When Dato’ Hj Roshidi and Dato’ Hj Abdul Rahim were Mayor and Secretary, there was no problem in seeing them. Most of the time their door was open and I could say hello. Why the problem now?

Full Board Meeting

I used to attend the Full Board Meeting. The meeting is held once a month to approve the decisions made by the various sub-committees. I found that it was a waste of time and stopped attending. You are only an observer.

The normal agenda of a full board meeting begins with the Mayor’s opening remarks which usually reports on any special activities since the previous meeting.

This is followed by the minutes of each department to be endorsed by the full board. The councillors read the titles of the files and they are approved without any debate. The observers present at the meeting have no idea what is being approved.

The meeting ends with the adjournment speech by one of the councillor’s. Most of the time they talk about problems and not solutions. Councillors are paid to solve the problems, not to highlight them.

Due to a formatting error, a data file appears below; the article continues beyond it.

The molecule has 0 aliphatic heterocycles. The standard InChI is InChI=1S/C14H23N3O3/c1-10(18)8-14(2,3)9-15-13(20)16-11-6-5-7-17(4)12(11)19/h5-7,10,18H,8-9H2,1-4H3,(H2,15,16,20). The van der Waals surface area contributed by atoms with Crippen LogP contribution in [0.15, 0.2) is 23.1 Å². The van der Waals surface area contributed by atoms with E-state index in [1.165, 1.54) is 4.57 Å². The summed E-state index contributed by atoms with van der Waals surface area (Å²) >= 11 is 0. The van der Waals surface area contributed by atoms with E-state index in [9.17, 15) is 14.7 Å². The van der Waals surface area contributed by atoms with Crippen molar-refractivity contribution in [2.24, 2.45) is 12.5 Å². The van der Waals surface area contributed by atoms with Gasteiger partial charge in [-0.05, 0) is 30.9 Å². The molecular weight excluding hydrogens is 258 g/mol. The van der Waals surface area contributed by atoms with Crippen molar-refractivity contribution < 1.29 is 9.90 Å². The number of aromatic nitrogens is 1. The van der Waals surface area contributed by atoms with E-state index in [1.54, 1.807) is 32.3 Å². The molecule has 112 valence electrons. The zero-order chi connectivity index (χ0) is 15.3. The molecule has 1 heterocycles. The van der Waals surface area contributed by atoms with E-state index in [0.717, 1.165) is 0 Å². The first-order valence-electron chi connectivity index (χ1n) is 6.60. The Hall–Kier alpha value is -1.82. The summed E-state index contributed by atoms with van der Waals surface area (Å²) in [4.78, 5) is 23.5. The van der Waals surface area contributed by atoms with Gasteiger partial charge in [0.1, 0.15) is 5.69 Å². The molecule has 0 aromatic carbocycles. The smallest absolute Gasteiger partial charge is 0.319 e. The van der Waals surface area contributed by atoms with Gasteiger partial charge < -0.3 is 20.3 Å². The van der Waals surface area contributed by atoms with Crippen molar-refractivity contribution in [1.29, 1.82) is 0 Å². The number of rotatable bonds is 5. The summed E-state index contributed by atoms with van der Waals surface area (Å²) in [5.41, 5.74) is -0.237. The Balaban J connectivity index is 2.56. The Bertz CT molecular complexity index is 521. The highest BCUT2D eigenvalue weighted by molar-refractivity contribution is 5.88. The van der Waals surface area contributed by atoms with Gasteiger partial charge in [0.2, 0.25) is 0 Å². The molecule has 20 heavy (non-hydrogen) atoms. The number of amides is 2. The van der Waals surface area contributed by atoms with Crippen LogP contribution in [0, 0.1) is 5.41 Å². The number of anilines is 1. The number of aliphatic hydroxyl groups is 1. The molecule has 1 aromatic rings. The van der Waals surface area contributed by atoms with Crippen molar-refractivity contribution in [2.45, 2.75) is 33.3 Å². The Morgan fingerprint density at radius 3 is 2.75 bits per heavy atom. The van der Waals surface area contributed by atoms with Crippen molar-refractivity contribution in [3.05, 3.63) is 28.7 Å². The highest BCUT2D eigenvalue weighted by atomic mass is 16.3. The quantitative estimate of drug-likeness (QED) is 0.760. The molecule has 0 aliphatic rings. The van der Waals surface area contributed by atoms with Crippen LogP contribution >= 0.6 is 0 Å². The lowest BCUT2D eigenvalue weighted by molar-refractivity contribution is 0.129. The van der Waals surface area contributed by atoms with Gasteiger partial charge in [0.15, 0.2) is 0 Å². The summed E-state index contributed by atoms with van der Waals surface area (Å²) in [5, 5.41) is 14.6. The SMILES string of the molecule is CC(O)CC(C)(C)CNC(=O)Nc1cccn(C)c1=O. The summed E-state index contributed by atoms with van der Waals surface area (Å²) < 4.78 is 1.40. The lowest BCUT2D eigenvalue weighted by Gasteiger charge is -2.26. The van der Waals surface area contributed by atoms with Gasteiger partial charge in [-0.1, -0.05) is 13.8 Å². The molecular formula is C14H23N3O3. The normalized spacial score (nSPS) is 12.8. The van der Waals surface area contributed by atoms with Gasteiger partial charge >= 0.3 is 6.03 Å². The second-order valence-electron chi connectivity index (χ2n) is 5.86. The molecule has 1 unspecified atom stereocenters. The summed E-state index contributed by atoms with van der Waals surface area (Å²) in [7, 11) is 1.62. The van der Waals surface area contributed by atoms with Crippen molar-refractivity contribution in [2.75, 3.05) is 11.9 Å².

Instead of expecting people to attend the meeting, the sitting can be broadcast live so that anyone interested can see it from home. With modern technology, this should be no problem.

Councillor Sub-committee Meeting

Ipoh City Watch, a NGO, has been asking that the public must be allowed to attend this meeting, but permission has not been granted. It is during these meetings that important decisions are made. The public have the right to give their views and also participate in the discussions. Public must have their input in preparation of specification for contracts.